A University of Vermont computer scientist helped develop the first robot capable of detecting its own shape and using this knowledge to adapt to damage.


University of Vermont

computer scientist helped develop the first robot capable of detecting its own shape and using this knowledge to efficiently adapt to damage. The new technology may have applications for robots used as planetary rovers or in disaster relief.

Joshua Bongard, an assistant professor in the College of Engineering and Mathematical Sciences, is lead author of a paper describing the project, ‘Resilient Machines Through Continuous Self-Modelling,’ that appeared in a recent issue the journal Science. Bongard was assisted by Victor Zykov and Hod Lipson of Cornell University.

The group's robot, which resembles a starfish, initially has no sense of its own shape. It measures the results of a limited number of small movements to develop plausible models of its shape and construction. The robot evaluates and refines these competing candidate models through more movements and observation, and arriving at an accurate internal model of its shape. The robot can then use this continuously updated self-model to detect damage and develop new ways to move even after sustaining damage like the loss of a leg.

More traditional robots either require extensive programming to adapt to damage, limiting their adaptability in the face of unexpected conditions, or they must experiment far more extensively and mechanically to develop new ways of moving, limiting efficiency and increasing the risk of damage in hostile environments.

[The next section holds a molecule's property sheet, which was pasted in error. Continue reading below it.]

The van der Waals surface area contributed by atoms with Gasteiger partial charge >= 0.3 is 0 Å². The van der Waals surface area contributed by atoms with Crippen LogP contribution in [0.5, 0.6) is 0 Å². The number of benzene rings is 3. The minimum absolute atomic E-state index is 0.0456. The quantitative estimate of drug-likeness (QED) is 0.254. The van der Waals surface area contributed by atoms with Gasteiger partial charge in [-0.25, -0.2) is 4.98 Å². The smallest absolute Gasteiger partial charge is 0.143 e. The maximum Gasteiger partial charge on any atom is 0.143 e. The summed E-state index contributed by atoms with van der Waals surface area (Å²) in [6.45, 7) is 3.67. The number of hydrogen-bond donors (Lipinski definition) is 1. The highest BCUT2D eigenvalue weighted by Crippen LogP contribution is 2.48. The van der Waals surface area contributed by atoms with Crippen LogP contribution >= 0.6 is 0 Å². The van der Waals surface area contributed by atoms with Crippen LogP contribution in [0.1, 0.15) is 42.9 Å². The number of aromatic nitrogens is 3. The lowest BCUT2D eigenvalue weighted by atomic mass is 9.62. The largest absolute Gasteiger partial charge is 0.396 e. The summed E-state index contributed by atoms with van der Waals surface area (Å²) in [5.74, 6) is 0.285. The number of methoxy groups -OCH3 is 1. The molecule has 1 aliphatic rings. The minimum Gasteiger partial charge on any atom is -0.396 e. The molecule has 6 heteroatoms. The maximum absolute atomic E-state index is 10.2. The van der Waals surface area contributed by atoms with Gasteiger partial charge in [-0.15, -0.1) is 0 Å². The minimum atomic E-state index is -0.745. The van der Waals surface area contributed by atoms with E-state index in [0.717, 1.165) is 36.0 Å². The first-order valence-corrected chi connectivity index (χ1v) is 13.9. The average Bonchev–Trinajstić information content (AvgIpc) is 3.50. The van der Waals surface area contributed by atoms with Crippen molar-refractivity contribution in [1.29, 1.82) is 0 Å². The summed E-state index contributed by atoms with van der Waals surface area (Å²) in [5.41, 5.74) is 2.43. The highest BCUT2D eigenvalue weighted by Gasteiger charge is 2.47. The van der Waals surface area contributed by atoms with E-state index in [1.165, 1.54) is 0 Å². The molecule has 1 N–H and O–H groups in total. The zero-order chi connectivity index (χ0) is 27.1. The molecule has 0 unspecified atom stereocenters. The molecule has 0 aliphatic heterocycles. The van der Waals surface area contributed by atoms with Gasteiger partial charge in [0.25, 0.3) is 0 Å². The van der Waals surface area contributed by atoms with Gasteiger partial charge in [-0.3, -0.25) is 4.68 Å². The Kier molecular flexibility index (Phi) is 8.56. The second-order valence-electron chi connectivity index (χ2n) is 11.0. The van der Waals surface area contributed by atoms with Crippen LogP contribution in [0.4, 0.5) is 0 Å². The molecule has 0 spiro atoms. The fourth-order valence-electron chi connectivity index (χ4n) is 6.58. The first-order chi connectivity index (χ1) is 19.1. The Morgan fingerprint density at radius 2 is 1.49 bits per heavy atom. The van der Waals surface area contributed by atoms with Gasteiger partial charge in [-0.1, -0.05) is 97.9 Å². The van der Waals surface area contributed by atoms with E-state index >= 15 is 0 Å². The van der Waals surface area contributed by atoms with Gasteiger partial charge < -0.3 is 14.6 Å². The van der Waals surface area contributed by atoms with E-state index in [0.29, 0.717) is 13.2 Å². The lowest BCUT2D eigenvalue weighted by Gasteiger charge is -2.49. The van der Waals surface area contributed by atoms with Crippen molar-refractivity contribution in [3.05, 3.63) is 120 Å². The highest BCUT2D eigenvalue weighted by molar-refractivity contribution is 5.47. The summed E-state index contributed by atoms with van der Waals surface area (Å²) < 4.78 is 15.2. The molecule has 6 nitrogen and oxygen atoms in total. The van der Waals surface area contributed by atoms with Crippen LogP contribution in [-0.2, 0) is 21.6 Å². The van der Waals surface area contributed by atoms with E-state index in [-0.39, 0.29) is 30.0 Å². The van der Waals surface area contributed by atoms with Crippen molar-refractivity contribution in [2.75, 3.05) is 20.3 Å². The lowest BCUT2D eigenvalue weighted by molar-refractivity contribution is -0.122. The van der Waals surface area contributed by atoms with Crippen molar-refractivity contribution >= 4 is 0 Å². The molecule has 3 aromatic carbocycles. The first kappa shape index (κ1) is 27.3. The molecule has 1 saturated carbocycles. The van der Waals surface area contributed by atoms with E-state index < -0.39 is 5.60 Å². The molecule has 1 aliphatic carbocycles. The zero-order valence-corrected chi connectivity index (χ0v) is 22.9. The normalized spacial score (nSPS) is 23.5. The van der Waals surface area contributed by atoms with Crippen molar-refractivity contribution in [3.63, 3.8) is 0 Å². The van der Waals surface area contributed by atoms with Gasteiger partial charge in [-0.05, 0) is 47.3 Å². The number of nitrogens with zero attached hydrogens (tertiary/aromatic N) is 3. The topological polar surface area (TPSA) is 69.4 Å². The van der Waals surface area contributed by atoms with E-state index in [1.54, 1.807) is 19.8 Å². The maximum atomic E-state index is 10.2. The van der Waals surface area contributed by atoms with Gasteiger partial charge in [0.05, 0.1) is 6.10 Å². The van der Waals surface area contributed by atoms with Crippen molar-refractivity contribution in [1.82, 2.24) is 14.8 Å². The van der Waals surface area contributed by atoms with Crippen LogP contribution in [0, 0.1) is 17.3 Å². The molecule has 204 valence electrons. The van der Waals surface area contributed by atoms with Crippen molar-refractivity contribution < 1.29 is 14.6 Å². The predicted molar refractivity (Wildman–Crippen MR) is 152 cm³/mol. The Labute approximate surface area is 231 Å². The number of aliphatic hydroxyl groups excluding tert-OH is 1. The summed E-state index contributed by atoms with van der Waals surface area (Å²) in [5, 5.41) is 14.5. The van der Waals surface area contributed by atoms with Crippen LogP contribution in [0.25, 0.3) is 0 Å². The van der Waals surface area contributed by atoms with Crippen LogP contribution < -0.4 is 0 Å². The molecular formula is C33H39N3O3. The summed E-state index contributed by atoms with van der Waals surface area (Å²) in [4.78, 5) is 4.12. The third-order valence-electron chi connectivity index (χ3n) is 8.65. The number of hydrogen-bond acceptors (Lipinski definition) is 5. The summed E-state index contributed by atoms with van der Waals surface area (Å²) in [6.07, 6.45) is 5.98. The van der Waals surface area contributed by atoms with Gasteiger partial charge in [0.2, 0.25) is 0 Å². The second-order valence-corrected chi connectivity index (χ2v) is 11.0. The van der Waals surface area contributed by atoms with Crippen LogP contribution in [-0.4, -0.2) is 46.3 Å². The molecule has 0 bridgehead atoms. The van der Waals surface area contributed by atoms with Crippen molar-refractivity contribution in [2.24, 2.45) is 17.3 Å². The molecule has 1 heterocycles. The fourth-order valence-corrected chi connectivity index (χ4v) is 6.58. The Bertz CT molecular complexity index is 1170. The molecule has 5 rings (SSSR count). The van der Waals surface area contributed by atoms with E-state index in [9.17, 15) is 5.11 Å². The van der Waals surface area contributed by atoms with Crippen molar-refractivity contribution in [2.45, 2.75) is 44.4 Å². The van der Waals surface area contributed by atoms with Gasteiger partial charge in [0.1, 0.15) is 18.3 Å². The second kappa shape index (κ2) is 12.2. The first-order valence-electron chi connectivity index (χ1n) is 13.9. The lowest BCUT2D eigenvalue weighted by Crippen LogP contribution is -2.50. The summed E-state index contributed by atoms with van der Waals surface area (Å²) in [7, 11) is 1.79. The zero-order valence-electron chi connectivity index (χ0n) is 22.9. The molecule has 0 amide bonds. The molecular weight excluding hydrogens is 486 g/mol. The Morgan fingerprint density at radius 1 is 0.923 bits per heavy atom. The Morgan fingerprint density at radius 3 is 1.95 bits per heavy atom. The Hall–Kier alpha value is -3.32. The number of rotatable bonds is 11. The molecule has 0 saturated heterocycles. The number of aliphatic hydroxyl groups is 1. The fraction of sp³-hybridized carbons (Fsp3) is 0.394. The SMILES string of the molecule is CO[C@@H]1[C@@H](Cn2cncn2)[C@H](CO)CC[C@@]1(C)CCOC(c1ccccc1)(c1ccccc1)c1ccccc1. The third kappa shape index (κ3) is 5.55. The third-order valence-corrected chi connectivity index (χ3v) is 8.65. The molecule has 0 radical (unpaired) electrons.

‘The most important thing here for us is this is the first robot that can build up a description of its own body. So the robot can build up a sense of self; that hasn't been done before in robotics,’ said Bongard. ‘The second interesting thing about this is that it then uses that self-model, that sense of self, to actually try out different ways of moving. We commanded this robot to learn how to move; we didn't tell the robot how to move. It tries internally using this self-model, “What would happen if I tried hopping? What would happen if I crawled?” And so on. And eventually it comes up with a behaviour that it thinks will actually work and then tries it out in reality; more often than not the robot starts moving.’

‘It also suggests something about the nature of self-awareness,’ added Bongard. ‘This robot starts by having little awareness of its own body, and through interaction through the physical world it gains experience and builds up a sense of itself, a simulation of its own body, and it can then come to understand what that body is capable of and what it isn't capable of.

‘Taking that a step forward then, perhaps we can start someday to use robots as tools to start to ask questions about the nature of human self-awareness and curiosity. Is there something going on in our brains similar to what's going on in the brain of this robot?’